Google Improves The Display Of Authorship on Search Results, Makes it Easy to Add Authorship Support
By on October 29th, 2011

Google introduced author markup on search results to improve the visibility of qualitysources and highlight high quality content that makes sense. Author markup in Google search helps you find useful content written by reputed authors and not just every Tom and Harry.

It is Google’s way of determining which authors are trustworthyand whether you, as a user, would derive value from the authors content. Google uses a lot of different signals to determine whether this particular user enjoys reading the posts of this particular author. This includes relevancy of the page, user’s query, social connections, mutual interests, links, engagement, return visits, previous search history and so on.

Implementing author markup in your website was a little geeky, here is the classical way to do it:

1. On your website, you have to create a dedicated author page which should link to the Google Plus profile of the author using the rel=meattribute. (see example)

2. Every post written by the author on his website must link to the author page using the rel=authorattribute. (check the author bio section of this post)

3. The Google Plus profile of the author must link back to the author page on the same domain. (My Google Plus profile links back to the author page of Techie Buzz)

When all of the above three conditions holds true, Google will re-crawl your entire website and there is a high chance that your Google Plus author thumbnail will be shown on search result pages. Here is an example:

author-thumbnails

Google has now made it easier to add author markup tags on pages which is beyond your control.   There can be situations when you might not have enough access privileges to modify internal codes, template files and add the HTML code for author markup. In such scenarios, you can use your Google Plus verified email address to implement author markup and tell Google that you wrote this content.

To do this, go to your Google Plus profile, click Editand add your email address in the new contact infotext field. Next, add this same email address along with your name on the blog post you write. This is applicable on any blog where you contribute posts, not just your own website or personal blog.

Modifications In The Display Of Author Thumbnails

Additionally, Google has slightly tweaked the display and layout of author thumbnails on search results. Previously, the thumbnails used to appear at far right but as of now, the photos are placed left aligned to the meta description of the post. Here is an example:

matt-cutts-google-plus

Some things to note:

  • Circle count: Google shows the Google Plus circle count of the author, which can be a measure of popularity and reach.
  • Name of the circle: On rare occasions, Google also pulls in the name of the circle, in case the author is already present in one of your Google Plus circles and you heavily interact with him or engage with his updates (comment, reshare, +1… you name it).Here is an example:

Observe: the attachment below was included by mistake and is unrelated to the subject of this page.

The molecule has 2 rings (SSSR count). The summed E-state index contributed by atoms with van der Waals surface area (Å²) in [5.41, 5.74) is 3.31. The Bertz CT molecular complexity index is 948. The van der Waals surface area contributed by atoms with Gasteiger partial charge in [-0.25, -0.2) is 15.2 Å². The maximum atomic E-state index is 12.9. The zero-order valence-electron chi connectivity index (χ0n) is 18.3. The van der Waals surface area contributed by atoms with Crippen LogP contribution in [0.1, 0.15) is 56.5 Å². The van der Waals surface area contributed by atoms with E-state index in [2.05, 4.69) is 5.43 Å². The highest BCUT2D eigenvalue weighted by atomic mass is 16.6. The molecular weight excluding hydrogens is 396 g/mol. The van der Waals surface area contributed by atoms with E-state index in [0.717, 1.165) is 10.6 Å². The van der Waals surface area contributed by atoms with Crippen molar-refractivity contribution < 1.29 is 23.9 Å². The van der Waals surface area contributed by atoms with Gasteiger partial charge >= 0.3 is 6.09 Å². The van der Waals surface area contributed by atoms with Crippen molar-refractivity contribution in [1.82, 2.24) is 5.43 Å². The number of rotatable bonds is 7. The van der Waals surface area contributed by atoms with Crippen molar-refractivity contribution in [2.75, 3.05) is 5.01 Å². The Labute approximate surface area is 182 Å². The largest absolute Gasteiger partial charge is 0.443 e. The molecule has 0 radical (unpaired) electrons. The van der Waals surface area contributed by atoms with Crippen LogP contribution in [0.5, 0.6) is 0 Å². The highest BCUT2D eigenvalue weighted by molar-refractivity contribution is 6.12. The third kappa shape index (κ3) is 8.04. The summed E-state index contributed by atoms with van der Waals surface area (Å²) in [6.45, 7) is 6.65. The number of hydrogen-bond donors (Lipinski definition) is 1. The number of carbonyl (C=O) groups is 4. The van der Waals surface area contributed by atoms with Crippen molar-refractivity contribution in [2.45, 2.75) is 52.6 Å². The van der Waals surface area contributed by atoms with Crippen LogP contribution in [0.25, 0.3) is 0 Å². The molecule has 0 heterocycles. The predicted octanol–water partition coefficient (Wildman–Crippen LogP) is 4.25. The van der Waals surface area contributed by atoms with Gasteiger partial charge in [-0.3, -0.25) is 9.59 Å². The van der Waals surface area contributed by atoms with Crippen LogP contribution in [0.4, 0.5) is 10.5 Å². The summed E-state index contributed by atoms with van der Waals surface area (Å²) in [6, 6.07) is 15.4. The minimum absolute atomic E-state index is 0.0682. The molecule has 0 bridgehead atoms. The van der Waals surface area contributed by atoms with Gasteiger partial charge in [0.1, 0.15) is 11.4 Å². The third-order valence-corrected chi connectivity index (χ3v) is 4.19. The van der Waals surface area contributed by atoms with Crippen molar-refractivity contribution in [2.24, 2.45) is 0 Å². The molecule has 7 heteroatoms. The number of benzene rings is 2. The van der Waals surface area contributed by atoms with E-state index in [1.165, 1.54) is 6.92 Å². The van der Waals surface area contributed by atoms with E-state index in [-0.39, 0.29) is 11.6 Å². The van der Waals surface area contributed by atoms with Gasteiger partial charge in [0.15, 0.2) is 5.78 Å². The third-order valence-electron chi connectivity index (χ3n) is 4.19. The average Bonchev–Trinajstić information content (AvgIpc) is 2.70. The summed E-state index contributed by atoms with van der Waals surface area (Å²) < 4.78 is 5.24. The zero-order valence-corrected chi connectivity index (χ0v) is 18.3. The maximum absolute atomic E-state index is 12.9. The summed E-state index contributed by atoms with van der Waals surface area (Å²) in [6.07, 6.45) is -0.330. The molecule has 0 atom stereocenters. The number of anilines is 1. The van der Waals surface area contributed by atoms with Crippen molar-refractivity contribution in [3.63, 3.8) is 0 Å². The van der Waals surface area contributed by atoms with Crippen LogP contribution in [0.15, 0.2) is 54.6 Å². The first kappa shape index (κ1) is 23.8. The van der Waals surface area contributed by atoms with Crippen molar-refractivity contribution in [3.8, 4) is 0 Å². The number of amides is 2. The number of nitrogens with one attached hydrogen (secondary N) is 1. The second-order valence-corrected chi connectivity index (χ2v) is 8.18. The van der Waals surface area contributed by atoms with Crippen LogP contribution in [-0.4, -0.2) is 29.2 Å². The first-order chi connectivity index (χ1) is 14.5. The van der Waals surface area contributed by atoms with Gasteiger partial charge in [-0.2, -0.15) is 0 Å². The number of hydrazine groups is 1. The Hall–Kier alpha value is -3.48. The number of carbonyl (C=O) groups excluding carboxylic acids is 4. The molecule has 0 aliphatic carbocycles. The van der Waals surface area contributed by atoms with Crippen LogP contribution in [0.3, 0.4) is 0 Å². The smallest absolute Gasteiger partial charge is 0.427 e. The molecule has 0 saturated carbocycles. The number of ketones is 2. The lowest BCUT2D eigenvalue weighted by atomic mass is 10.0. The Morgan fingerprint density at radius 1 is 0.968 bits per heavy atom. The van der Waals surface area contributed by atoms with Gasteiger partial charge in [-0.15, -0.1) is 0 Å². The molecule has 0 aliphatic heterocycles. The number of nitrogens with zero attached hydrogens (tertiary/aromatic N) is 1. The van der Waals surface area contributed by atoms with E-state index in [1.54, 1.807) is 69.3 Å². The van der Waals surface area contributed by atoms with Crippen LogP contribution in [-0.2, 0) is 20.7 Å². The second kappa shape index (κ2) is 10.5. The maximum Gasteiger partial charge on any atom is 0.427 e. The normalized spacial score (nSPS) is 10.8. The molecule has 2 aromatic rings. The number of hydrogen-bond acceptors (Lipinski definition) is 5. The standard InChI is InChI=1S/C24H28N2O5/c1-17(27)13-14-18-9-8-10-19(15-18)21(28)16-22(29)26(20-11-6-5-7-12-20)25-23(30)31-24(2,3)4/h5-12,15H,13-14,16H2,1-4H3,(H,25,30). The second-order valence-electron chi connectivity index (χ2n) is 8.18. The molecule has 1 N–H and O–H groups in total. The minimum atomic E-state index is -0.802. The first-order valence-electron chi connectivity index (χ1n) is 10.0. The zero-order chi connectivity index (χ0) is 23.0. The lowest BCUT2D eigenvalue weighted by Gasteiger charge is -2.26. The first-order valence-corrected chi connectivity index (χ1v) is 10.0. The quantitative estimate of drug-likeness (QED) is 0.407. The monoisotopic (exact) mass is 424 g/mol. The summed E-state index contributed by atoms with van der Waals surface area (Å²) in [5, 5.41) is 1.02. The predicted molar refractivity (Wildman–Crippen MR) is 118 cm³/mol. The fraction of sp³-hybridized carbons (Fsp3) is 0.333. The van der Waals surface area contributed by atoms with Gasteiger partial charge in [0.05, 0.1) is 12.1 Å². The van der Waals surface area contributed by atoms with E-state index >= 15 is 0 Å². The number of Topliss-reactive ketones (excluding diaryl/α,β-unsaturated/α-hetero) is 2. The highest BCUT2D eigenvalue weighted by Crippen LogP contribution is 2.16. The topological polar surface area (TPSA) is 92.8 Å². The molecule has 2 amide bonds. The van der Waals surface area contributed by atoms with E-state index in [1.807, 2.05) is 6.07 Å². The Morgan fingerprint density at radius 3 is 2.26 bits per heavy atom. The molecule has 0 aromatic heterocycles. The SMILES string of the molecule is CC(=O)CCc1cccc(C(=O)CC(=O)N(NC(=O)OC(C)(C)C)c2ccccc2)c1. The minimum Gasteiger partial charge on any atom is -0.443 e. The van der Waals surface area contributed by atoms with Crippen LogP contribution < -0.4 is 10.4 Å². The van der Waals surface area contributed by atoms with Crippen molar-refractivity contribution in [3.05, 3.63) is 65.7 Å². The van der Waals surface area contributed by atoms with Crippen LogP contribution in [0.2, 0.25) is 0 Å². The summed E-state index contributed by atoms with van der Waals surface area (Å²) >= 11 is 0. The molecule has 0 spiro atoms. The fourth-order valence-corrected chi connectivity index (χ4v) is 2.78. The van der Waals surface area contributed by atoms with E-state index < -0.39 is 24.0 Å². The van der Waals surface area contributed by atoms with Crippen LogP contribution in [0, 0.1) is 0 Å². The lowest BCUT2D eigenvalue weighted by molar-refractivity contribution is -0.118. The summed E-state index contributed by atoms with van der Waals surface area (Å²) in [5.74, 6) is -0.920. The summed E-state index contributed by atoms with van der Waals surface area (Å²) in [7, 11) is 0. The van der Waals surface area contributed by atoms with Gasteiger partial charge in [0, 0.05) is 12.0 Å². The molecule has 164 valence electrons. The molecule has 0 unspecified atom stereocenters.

add-to-circles

    I have added Barry in a circle called Searchand when I searched for [SEO eye tracking], I was shown the above listing. It is important to note that this result only appeared when I was logged into my Google Plus account and Google’s algorithm was able to gauge the connection between me, Barry, mutual connections, my search query, Barry’s blog post and his share on Google Plus.

  • Comments: Some webmasters have reported that Google also shows number of comments and comment previews directly under the Meta description of a Google Plus post. Here is an example:google-plus-post

Personally, I like things that are simple, easily discoverable and as fluid as water.

Author thumbnails helps cut the clutter but excessive integration with Google Plus is again another distraction. At the end of the day, it is an algorithm which doesn’t have human eyes so spammers are already preparing their false fronts, trying to game the system and make the maximum profit out of this.

Whether they win or lose is just a matter of time; but I have this feeling that the prying nose of a social network can sometimes cause biased results. Crowdsourcing user signals is one thing but placing your banners all over the place is like trying to win the battle by crushing your own army.

Two years back, Google search was so simple.  No background images, no YouTube crap, less ads and distractions.

Enter 2011 and we have Google maps, YouTube ads, Adwords advertisements, local results, related searches, best guess match, a left column, instant search, plus one button and so on. Google Plus integration is just adding to the noise for many.

Ask yourself   Do you use all these features on Google search result pages? I don’t, to be honest.

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Author: Amit Banerjee Google Profile for Amit Banerjee
Amit has been writing for Techie Buzz since early 2009 and keeps a close eye on web apps, Google and all things Tech. He also writes at his own tech blog, Ampercent. Follow him on Twitter @ amit_banerjee

Amit Banerjee has written and can be contacted at amit@techie-buzz.com.

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